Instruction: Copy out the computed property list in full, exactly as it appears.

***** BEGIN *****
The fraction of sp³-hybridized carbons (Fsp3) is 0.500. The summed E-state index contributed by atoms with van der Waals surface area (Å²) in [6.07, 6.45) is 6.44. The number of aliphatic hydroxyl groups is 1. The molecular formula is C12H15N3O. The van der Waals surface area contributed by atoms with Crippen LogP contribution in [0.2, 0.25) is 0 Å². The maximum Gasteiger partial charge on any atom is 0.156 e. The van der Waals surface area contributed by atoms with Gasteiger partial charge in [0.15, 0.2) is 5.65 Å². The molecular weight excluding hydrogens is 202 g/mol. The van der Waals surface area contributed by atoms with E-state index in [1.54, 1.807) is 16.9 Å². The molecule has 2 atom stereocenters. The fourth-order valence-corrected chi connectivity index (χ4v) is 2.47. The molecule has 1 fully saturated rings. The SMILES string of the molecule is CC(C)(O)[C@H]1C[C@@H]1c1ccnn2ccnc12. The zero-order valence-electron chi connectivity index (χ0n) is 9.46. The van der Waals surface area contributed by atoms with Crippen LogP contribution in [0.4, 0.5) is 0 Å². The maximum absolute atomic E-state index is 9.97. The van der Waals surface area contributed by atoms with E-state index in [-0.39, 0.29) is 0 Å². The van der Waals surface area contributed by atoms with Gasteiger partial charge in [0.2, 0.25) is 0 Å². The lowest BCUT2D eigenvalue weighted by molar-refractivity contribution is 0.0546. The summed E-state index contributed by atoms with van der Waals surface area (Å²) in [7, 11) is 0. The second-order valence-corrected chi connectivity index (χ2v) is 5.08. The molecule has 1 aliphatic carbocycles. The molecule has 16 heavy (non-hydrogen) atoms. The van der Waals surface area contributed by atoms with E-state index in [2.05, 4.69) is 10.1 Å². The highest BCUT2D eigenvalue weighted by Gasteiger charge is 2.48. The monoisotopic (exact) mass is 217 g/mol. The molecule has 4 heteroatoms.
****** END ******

The fraction of sp³-hybridized carbons (Fsp3) is 0.500. The summed E-state index contributed by atoms with van der Waals surface area (Å²) in [6.07, 6.45) is 6.44. The number of aliphatic hydroxyl groups is 1. The molecular formula is C12H15N3O. The van der Waals surface area contributed by atoms with Crippen LogP contribution in [0.2, 0.25) is 0 Å². The maximum Gasteiger partial charge on any atom is 0.156 e. The van der Waals surface area contributed by atoms with Gasteiger partial charge in [0.15, 0.2) is 5.65 Å². The molecular weight excluding hydrogens is 202 g/mol. The van der Waals surface area contributed by atoms with E-state index in [1.54, 1.807) is 16.9 Å². The molecule has 2 atom stereocenters. The fourth-order valence-corrected chi connectivity index (χ4v) is 2.47. The molecule has 1 fully saturated rings. The SMILES string of the molecule is CC(C)(O)[C@H]1C[C@@H]1c1ccnn2ccnc12. The zero-order valence-electron chi connectivity index (χ0n) is 9.46. The van der Waals surface area contributed by atoms with Crippen LogP contribution in [0.4, 0.5) is 0 Å². The maximum absolute atomic E-state index is 9.97. The van der Waals surface area contributed by atoms with E-state index in [-0.39, 0.29) is 0 Å². The van der Waals surface area contributed by atoms with Gasteiger partial charge in [0.2, 0.25) is 0 Å². The lowest BCUT2D eigenvalue weighted by molar-refractivity contribution is 0.0546. The summed E-state index contributed by atoms with van der Waals surface area (Å²) in [7, 11) is 0. The second-order valence-corrected chi connectivity index (χ2v) is 5.08. The molecule has 1 aliphatic carbocycles. The molecule has 16 heavy (non-hydrogen) atoms. The van der Waals surface area contributed by atoms with E-state index in [2.05, 4.69) is 10.1 Å². The highest BCUT2D eigenvalue weighted by Gasteiger charge is 2.48. The monoisotopic (exact) mass is 217 g/mol. The molecule has 4 heteroatoms.